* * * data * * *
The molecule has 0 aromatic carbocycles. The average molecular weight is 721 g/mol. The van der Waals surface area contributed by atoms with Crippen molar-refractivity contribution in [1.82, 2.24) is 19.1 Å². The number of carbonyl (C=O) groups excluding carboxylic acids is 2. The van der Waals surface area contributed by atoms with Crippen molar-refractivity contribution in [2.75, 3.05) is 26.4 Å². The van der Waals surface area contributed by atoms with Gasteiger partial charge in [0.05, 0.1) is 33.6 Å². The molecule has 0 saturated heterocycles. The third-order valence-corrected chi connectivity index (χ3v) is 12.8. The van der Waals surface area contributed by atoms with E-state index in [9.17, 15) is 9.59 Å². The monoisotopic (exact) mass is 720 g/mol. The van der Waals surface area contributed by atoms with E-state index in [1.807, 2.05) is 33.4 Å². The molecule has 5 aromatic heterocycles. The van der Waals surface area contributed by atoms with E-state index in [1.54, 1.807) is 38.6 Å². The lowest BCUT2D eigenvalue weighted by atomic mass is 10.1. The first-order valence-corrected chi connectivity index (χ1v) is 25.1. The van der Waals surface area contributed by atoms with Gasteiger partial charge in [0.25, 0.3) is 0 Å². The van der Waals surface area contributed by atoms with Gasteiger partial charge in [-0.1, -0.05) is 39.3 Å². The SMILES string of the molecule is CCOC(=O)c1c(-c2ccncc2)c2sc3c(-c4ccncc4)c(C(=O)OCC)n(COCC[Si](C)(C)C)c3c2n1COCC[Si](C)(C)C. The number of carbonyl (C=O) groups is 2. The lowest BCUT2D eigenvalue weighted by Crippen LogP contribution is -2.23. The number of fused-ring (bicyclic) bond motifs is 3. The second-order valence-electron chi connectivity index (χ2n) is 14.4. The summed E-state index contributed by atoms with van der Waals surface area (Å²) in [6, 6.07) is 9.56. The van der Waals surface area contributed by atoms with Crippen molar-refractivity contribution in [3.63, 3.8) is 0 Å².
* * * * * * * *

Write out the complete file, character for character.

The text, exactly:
The molecule has 0 aromatic carbocycles. The average molecular weight is 721 g/mol. The van der Waals surface area contributed by atoms with Crippen molar-refractivity contribution in [1.82, 2.24) is 19.1 Å². The number of carbonyl (C=O) groups excluding carboxylic acids is 2. The van der Waals surface area contributed by atoms with Crippen molar-refractivity contribution in [2.75, 3.05) is 26.4 Å². The van der Waals surface area contributed by atoms with Gasteiger partial charge in [0.05, 0.1) is 33.6 Å². The molecule has 0 saturated heterocycles. The third-order valence-corrected chi connectivity index (χ3v) is 12.8. The van der Waals surface area contributed by atoms with E-state index in [9.17, 15) is 9.59 Å². The monoisotopic (exact) mass is 720 g/mol. The van der Waals surface area contributed by atoms with E-state index in [1.807, 2.05) is 33.4 Å². The molecule has 5 aromatic heterocycles. The van der Waals surface area contributed by atoms with E-state index in [1.54, 1.807) is 38.6 Å². The lowest BCUT2D eigenvalue weighted by atomic mass is 10.1. The first-order valence-corrected chi connectivity index (χ1v) is 25.1. The van der Waals surface area contributed by atoms with Gasteiger partial charge in [0.25, 0.3) is 0 Å². The van der Waals surface area contributed by atoms with Gasteiger partial charge in [-0.1, -0.05) is 39.3 Å². The SMILES string of the molecule is CCOC(=O)c1c(-c2ccncc2)c2sc3c(-c4ccncc4)c(C(=O)OCC)n(COCC[Si](C)(C)C)c3c2n1COCC[Si](C)(C)C. The number of carbonyl (C=O) groups is 2. The lowest BCUT2D eigenvalue weighted by Crippen LogP contribution is -2.23. The number of fused-ring (bicyclic) bond motifs is 3. The second-order valence-electron chi connectivity index (χ2n) is 14.4. The summed E-state index contributed by atoms with van der Waals surface area (Å²) in [6, 6.07) is 9.56. The van der Waals surface area contributed by atoms with Crippen molar-refractivity contribution in [3.63, 3.8) is 0 Å².